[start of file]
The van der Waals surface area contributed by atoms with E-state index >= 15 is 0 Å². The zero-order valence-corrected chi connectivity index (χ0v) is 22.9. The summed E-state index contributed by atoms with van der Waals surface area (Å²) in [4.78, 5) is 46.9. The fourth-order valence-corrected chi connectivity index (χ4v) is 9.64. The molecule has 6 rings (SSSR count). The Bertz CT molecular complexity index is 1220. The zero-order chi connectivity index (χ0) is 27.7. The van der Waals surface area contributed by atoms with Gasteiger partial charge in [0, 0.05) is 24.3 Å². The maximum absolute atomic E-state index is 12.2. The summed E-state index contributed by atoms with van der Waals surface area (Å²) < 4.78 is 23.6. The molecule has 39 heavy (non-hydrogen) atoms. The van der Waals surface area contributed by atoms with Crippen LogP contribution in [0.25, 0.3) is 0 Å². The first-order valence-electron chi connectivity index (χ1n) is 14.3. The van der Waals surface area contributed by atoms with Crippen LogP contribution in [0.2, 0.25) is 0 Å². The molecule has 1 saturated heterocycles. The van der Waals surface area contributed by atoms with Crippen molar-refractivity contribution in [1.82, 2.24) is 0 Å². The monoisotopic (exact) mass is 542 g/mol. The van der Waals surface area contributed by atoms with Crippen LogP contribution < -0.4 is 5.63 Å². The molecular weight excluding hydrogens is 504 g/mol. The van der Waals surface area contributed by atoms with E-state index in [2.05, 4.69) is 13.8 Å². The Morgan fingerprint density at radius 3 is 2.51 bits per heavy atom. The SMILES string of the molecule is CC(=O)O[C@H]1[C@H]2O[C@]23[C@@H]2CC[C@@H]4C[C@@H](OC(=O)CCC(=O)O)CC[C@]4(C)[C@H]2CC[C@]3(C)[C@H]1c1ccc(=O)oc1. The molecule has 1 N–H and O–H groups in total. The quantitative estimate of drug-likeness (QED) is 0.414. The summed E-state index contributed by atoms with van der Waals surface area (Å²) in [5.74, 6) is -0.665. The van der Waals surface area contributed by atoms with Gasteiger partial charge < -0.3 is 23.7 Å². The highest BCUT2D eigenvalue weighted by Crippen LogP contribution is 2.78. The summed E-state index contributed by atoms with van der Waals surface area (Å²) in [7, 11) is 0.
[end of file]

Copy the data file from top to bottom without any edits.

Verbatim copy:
The van der Waals surface area contributed by atoms with E-state index >= 15 is 0 Å². The zero-order valence-corrected chi connectivity index (χ0v) is 22.9. The summed E-state index contributed by atoms with van der Waals surface area (Å²) in [4.78, 5) is 46.9. The fourth-order valence-corrected chi connectivity index (χ4v) is 9.64. The molecule has 6 rings (SSSR count). The Bertz CT molecular complexity index is 1220. The zero-order chi connectivity index (χ0) is 27.7. The van der Waals surface area contributed by atoms with Gasteiger partial charge in [0, 0.05) is 24.3 Å². The maximum absolute atomic E-state index is 12.2. The summed E-state index contributed by atoms with van der Waals surface area (Å²) < 4.78 is 23.6. The molecule has 39 heavy (non-hydrogen) atoms. The van der Waals surface area contributed by atoms with Crippen LogP contribution in [0.25, 0.3) is 0 Å². The first-order valence-electron chi connectivity index (χ1n) is 14.3. The van der Waals surface area contributed by atoms with Crippen LogP contribution in [0.2, 0.25) is 0 Å². The molecule has 1 saturated heterocycles. The van der Waals surface area contributed by atoms with Crippen molar-refractivity contribution in [1.82, 2.24) is 0 Å². The monoisotopic (exact) mass is 542 g/mol. The van der Waals surface area contributed by atoms with Crippen LogP contribution < -0.4 is 5.63 Å². The molecular weight excluding hydrogens is 504 g/mol. The van der Waals surface area contributed by atoms with E-state index in [2.05, 4.69) is 13.8 Å². The Morgan fingerprint density at radius 3 is 2.51 bits per heavy atom. The SMILES string of the molecule is CC(=O)O[C@H]1[C@H]2O[C@]23[C@@H]2CC[C@@H]4C[C@@H](OC(=O)CCC(=O)O)CC[C@]4(C)[C@H]2CC[C@]3(C)[C@H]1c1ccc(=O)oc1. The molecule has 1 N–H and O–H groups in total. The quantitative estimate of drug-likeness (QED) is 0.414. The summed E-state index contributed by atoms with van der Waals surface area (Å²) in [5.74, 6) is -0.665. The van der Waals surface area contributed by atoms with Gasteiger partial charge < -0.3 is 23.7 Å². The highest BCUT2D eigenvalue weighted by Crippen LogP contribution is 2.78. The summed E-state index contributed by atoms with van der Waals surface area (Å²) in [7, 11) is 0.